Genetic variation in hyaluronan metabolism loci is associated with plasma plasminogen activator inhibitor-1 concentration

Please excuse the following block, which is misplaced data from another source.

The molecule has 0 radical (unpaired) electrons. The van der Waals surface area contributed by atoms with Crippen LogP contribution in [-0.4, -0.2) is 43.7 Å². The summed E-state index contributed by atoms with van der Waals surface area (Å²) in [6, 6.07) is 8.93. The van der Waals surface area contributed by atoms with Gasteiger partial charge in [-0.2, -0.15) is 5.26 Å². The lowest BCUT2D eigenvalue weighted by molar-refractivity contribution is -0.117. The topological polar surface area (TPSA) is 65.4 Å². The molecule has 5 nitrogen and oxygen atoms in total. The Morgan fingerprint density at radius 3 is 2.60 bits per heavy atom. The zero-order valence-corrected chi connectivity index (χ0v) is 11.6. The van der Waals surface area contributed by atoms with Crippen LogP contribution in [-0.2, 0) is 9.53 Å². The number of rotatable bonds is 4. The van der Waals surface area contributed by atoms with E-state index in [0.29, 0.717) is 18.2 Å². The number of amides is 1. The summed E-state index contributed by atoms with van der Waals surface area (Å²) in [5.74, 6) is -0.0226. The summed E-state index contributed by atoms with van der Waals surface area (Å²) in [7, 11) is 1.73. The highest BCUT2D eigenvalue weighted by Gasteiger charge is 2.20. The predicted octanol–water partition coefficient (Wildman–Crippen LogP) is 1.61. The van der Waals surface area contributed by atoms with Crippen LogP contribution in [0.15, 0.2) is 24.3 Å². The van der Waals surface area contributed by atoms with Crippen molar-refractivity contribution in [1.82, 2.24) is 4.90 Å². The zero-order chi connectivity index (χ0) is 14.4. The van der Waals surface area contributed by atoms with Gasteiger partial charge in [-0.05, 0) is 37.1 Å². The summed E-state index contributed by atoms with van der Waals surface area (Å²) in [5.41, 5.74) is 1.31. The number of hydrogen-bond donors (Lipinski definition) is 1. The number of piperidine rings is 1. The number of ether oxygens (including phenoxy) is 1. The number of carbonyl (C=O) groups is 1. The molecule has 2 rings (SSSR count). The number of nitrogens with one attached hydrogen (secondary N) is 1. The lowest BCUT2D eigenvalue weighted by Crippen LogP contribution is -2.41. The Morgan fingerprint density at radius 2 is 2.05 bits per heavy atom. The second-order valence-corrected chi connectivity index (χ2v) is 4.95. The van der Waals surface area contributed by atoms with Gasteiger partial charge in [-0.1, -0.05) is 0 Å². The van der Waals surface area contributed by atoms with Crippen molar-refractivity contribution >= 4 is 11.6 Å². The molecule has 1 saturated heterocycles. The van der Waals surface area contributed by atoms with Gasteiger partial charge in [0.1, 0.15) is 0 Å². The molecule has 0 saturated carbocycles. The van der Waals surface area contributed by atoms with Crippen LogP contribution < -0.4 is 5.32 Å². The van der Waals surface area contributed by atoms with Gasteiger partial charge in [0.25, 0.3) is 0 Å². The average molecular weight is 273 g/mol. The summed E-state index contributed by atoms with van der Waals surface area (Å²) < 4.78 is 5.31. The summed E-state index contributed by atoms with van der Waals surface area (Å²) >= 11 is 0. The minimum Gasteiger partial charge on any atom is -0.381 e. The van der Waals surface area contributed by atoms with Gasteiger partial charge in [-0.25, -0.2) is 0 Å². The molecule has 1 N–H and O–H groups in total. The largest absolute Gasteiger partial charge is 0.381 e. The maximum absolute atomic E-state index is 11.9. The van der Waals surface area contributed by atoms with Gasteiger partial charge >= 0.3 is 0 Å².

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Elevated plasma plasminogen activator inhibitor-1 (PAI-1) concentration is associated with cardiovascular disease risk. PAI-1 is the primary inhibitor of fibrinolysis within both the circulation and the arterial wall, playing roles in both atherosclerosis and thrombosis. To define the heritable component, subjects within the population-based SHARE (Study of Health Assessment and Risk in Ethnic groups) and SHARE-AP (Study of Health Assessment and Risk Evaluation in Aboriginal Peoples) studies, composed of Canadians of South Asian (n = 298), Chinese (n = 284), European (n = 227), and Aboriginal (n = 284) descent, were genotyped using the gene-centric Illumina HumanCVD BeadChip. After imputation, more than 150,000 single nucleotide polymorphisms (SNPs) in more than 2000 loci were tested for association with plasma PAI-1 concentration. Marginal association was observed with the PAI-1 locus itself (SERPINE1; P < .05). However, 5 loci (HABP2, HSPA1A, HYAL1, MBTPS1, TARP) were associated with PAI-1 concentration at a P < 1 × 10(-5) threshold. The protein products of 2 of these loci, hyaluronan binding protein 2 (HABP2) and hyaluronoglucosaminidase 1 (HYAL1), play key roles in hyaluronan metabolism, providing genetic evidence to link these pathways.
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